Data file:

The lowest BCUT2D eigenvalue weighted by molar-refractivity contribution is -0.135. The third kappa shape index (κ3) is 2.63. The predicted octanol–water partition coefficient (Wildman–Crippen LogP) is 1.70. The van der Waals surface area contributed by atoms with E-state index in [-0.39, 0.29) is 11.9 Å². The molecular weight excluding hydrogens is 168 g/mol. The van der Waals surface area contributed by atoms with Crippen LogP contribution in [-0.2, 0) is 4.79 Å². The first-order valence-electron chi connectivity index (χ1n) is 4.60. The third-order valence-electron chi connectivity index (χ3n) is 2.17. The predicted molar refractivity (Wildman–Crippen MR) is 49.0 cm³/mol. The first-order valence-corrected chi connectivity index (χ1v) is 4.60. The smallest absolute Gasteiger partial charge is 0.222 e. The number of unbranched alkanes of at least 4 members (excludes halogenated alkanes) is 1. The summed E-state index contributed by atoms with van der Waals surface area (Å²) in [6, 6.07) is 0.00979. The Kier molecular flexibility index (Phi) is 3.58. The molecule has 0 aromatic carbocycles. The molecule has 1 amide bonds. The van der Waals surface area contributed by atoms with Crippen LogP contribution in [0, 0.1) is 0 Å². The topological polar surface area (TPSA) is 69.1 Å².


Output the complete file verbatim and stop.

The lowest BCUT2D eigenvalue weighted by molar-refractivity contribution is -0.135. The third kappa shape index (κ3) is 2.63. The predicted octanol–water partition coefficient (Wildman–Crippen LogP) is 1.70. The van der Waals surface area contributed by atoms with E-state index in [-0.39, 0.29) is 11.9 Å². The molecular weight excluding hydrogens is 168 g/mol. The van der Waals surface area contributed by atoms with Crippen LogP contribution in [-0.2, 0) is 4.79 Å². The first-order valence-electron chi connectivity index (χ1n) is 4.60. The third-order valence-electron chi connectivity index (χ3n) is 2.17. The predicted molar refractivity (Wildman–Crippen MR) is 49.0 cm³/mol. The first-order valence-corrected chi connectivity index (χ1v) is 4.60. The smallest absolute Gasteiger partial charge is 0.222 e. The number of unbranched alkanes of at least 4 members (excludes halogenated alkanes) is 1. The summed E-state index contributed by atoms with van der Waals surface area (Å²) in [6, 6.07) is 0.00979. The Kier molecular flexibility index (Phi) is 3.58. The molecule has 0 aromatic carbocycles. The molecule has 1 amide bonds. The van der Waals surface area contributed by atoms with Crippen LogP contribution in [0, 0.1) is 0 Å². The topological polar surface area (TPSA) is 69.1 Å².